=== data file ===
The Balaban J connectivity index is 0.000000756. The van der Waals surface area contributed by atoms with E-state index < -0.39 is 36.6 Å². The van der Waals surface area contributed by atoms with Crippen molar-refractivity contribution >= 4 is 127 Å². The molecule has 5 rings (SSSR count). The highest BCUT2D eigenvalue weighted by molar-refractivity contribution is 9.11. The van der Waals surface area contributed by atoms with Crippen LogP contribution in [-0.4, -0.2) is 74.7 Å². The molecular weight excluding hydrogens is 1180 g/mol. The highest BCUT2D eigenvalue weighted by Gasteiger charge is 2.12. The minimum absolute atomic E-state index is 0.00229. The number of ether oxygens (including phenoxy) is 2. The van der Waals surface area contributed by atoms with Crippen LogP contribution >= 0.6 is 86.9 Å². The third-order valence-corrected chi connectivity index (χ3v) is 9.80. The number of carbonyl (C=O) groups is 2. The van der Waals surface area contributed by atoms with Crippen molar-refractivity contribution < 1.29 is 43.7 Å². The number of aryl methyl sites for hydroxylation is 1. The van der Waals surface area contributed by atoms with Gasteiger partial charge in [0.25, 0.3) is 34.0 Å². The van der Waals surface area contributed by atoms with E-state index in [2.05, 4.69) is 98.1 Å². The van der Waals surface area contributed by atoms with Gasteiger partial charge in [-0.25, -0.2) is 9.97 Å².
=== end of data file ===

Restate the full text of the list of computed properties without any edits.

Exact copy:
The Balaban J connectivity index is 0.000000756. The van der Waals surface area contributed by atoms with E-state index < -0.39 is 36.6 Å². The van der Waals surface area contributed by atoms with Crippen molar-refractivity contribution >= 4 is 127 Å². The molecule has 5 rings (SSSR count). The highest BCUT2D eigenvalue weighted by molar-refractivity contribution is 9.11. The van der Waals surface area contributed by atoms with Crippen LogP contribution in [-0.4, -0.2) is 74.7 Å². The molecular weight excluding hydrogens is 1180 g/mol. The highest BCUT2D eigenvalue weighted by Gasteiger charge is 2.12. The minimum absolute atomic E-state index is 0.00229. The number of ether oxygens (including phenoxy) is 2. The van der Waals surface area contributed by atoms with Crippen LogP contribution >= 0.6 is 86.9 Å². The third-order valence-corrected chi connectivity index (χ3v) is 9.80. The number of carbonyl (C=O) groups is 2. The van der Waals surface area contributed by atoms with Crippen molar-refractivity contribution < 1.29 is 43.7 Å². The number of aryl methyl sites for hydroxylation is 1. The van der Waals surface area contributed by atoms with Gasteiger partial charge in [0.25, 0.3) is 34.0 Å². The van der Waals surface area contributed by atoms with E-state index in [2.05, 4.69) is 98.1 Å². The van der Waals surface area contributed by atoms with Gasteiger partial charge in [-0.25, -0.2) is 9.97 Å².